At this point in the journey, organizations are focused on increasing the percentage of virtualized servers and improving consolidation ratios. They are constructing plans for virtualizing mission-critical workloads. The consolidation phase also includes the adoption of specialized management capabilities and processes for the virtual data center. During this time, the data center moves toward a virtual-first policy.

At this phase of maturity, the following indicators of virtualization maturity include:

  • Admin to VM ratios: 1:100 - 1:250
  • Infrastructure density: six VMs per core
  • Provisioning cycle: five to 15 days
  • Resource wastage: 25 percent to 35 percent

One of the top causes of performance degradation in virtual data centers is unplanned or non-approved configuration changes that impact service performance. Change management and auditing are important to the process of controlling the management of your virtual environment. Organizations in the consolidation period should be identifying, monitoring and analyzing configuration changes in their virtual environments and leveraging policy-based architecture to automatically take action to minimize the impact of these changes.

It is also important to monitor performance during consolidation. As more IT services are required, more service requests are created, which means there are more virtual machines and more VM owners, resulting in more configuration management challenges. To keep up with the demands of the business, you need to be able to capture, detect and track actual configuration states against desired configuration states.

At this point, many companies struggle with virtual sprawl. That's a condition characterized by unused capacity on some VMs and capacity shortages on others, resulting in performance issues, unhappy VM owners and excessive and unnecessary costs. Now is when the ability to automatically manage the entire lifecycle of virtual machines from end to end becomes essential.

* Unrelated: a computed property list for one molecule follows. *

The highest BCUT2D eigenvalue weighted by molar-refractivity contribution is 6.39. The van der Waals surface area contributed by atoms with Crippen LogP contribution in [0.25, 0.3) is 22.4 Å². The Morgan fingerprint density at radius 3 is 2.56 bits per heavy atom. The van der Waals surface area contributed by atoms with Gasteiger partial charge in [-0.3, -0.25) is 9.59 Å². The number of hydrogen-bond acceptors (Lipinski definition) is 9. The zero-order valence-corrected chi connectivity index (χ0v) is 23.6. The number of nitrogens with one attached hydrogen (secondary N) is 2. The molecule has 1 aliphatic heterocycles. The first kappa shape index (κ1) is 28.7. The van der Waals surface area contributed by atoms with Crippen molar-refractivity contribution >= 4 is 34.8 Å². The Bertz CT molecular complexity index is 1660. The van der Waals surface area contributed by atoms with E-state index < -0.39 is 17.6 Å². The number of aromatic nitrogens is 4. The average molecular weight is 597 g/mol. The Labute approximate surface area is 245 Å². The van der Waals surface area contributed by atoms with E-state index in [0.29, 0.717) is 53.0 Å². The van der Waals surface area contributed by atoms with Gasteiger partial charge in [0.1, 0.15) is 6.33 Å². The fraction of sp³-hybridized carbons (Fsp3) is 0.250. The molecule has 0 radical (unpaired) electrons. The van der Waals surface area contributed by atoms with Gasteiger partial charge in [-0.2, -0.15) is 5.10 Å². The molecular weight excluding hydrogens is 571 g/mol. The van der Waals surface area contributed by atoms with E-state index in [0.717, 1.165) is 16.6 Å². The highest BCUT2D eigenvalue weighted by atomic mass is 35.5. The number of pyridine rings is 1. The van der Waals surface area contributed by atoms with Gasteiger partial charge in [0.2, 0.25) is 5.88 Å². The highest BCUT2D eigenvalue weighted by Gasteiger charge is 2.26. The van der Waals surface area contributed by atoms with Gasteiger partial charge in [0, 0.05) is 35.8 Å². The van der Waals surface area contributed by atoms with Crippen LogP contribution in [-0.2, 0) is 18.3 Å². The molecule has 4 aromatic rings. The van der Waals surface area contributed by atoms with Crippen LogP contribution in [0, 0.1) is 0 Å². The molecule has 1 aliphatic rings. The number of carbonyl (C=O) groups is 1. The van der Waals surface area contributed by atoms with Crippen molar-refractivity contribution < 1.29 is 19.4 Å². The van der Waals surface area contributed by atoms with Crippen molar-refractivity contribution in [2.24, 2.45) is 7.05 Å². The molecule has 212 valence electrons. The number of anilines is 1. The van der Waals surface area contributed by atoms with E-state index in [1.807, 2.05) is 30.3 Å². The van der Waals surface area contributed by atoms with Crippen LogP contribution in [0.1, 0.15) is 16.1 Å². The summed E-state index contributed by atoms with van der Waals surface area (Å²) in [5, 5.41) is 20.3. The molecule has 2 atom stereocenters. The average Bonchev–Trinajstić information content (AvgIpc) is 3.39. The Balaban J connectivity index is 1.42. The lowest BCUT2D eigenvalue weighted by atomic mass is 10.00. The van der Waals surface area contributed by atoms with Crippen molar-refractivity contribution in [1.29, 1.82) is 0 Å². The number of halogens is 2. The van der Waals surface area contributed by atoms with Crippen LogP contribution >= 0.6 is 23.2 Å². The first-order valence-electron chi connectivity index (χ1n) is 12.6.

Finally, moving past the consolidation stage requires companies to maximize their rations. Virtual data center management teams are often thrust into a position where they need to forecast capacity requirements without adequate technology and information to make sound decisions. Capacity management and waste reclamation is an important requirement for any virtualization management solution. Maximizing your resources involves understanding how much system, cluster and host capacity you have remaining and when your available resources will run out.

Virtualization Evolution Stage Three: Transformational
Organizations in the transformational stage are leveraging virtualization as a strategic business enabler. Their virtual data center management capabilities have matured, and they are using business and IT policies to drive automation. At this stage in the journey, IT is ready to adopt basic chargeback (showback) capabilities. We often see standardized processes in place at this point, supporting the provisioning of virtual machines and IT services.

The following indicators are common at this halfway mark on the journey to the private cloud:

  • Admin to VM ratios: 1:250 - 1:500
  • Infrastructure density: eight VMs per core
  • Provisioning cycle: one day to 10 days
  • Resource wastage: 15 percent to 25 percent

This is the moment when having adopted a broad set of management capabilities becomes most critical. It will enable you to see all the various dimensions of the infrastructure from a single pane of glass, which provides the foundation for automating routine tasks, implementing and standardizing repeatable processes, removing roadblocks and inconsistencies, understanding growth patterns and their impact on the business, and prioritizing next steps.

Often, automation gets the highest priority, since manual processes are not only time-consuming, but also error prone and inefficient. Furthermore, manual efforts won't allow you to scale up as your virtualization infrastructure continues to grow. The only way to get to any form of private cloud is through the use of standard practices, policies and automation. Other immediate priorities will likely include request management and empowering select stakeholders with VM management and reporting privileges.